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Literally a "railing accusation" against anyone (Judges 1:9). "Evil speaking" is probably meant by it in Colossians 3:8. But it is more often used in the sense of any speech directly dishonoring God (1 Kings 21:10; 2 Samuel 12:14; Psalm 74:18; Isaiah 52:5; Romans 2:24). Stoning was the penalty, as upon the son of Shelomith, a woman of Dan, and of an Egyptian father (Leviticus 24:11); Stephen was so treated by a sudden outbreak of Jewish zeal (Acts 7:57-60). The Savior would have been stoned for the blasphemy alleged as the ground of His condemnation (Matthew 26:65; Luke 5:21; John 10:36); but the Romans, to whom He was delivered, used crucifixion.
        So the fulfillment of the prophecy (contrary to what might have been expected, seeing that crucifixion was not a Jewish punishment) was brought about, "they pierced My hands and My feet" (Psalm 22:16; compare John 18:31-32; John 19:6-7). The Jews, in spite of themselves, fulfilled the prophecies to the letter (John 11:50-52). The hearer of the blasphemy rent his garment, which might never be mended, and laid his hand, putting the guilt wholly, on the offender's head. The Jews, because of Leviticus 24:16, superstitiously shrank from even naming Jehovah. In Exodus 22:28, "thou shalt not curse the gods" (elohim) refers to disrespectful language toward magistrates. From Exodus 23:13, "make no mention of the name of other gods," they thought themselves bound to turn the idols' names into nicknames, as Baal into Bosheth, Beth-aven for Beth-el, Beel-zebul for Beel-zebub.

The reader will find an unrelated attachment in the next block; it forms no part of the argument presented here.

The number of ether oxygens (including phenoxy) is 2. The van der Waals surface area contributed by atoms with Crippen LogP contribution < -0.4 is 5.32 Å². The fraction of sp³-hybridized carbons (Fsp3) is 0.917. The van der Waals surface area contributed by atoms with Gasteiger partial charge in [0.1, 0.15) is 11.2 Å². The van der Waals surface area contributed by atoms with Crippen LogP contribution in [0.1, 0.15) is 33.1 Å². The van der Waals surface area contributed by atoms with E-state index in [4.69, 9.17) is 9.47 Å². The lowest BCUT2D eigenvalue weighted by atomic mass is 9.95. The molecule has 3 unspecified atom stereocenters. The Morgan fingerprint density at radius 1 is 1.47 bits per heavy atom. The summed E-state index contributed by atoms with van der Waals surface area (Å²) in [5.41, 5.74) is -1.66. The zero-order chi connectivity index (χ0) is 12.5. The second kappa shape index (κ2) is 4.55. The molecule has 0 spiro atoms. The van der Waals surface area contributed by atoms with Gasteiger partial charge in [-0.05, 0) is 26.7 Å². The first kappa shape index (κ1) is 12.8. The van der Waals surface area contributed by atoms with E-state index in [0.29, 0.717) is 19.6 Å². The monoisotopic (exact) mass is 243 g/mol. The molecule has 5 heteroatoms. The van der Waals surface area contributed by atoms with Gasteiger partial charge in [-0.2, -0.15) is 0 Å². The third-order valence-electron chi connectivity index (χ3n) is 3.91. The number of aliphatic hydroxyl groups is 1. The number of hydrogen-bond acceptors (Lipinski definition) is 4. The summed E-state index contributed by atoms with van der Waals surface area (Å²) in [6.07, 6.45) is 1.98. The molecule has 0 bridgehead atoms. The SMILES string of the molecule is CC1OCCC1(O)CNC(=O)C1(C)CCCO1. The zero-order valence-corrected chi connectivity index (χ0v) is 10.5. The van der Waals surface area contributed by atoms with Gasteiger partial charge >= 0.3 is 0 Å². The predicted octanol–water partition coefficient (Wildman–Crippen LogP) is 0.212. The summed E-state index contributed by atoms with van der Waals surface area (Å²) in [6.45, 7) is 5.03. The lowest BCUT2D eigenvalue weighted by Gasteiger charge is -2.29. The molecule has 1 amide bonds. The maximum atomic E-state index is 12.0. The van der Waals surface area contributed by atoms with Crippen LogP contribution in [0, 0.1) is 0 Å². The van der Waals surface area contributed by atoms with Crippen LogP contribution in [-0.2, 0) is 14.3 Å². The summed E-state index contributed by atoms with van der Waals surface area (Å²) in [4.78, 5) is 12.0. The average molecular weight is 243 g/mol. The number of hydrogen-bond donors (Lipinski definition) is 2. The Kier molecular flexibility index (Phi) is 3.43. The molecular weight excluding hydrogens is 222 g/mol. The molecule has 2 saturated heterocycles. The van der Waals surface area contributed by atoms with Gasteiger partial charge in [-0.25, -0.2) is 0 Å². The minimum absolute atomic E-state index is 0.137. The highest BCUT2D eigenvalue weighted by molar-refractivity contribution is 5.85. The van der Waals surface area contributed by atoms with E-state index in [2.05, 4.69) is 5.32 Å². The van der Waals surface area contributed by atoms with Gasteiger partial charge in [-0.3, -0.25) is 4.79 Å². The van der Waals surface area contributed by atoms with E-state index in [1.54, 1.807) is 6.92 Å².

When the Jewish rulers, who had such numerous proofs of Jesus' Messiahship, shut their hearts against conviction, and at last stifled conscience and the light so utterly as to attribute His miracles of love, as the casting out of unclean spirits, to the help of the prince of demons, Christ pronounced that they were either committing or on the verge of committing the sin against the Holy Spirit which is forgiven neither in this world nor in the world to come, though all sin against the Son of man can be forgiven (Matthew 12:31, etc.; Mark 3:28, etc.).
        None can now commit formally the same sin of attributing Jesus' miracles against Satan's kingdom to Satan's help, so evident a self contradiction that nothing short of a seared conscience, and a hardened determination to resist every spiritual impression and even malign the Spirit's work before other men, could have given birth to such a sin. But a man may commit virtually the same sin by continued malignant resistance of the gracious Spirit in one's own heart, with, at the same time, blasphemous and Satanic misrepresentation of it to others. He who has committed it is so given over to a reprobate mind as to have no pang of conscience about it, and the very fear of anyone that he has committed it is proof positive that he has not, for if he had he would have been "past feeling" (Hebrews 6:4-6; 1 John 5:16).

Bibliography Information
Fausset, Andrew Robert M.A., D.D., "Definition for 'blasphemy' Fausset's Bible Dictionary". - Fausset's; 1878.

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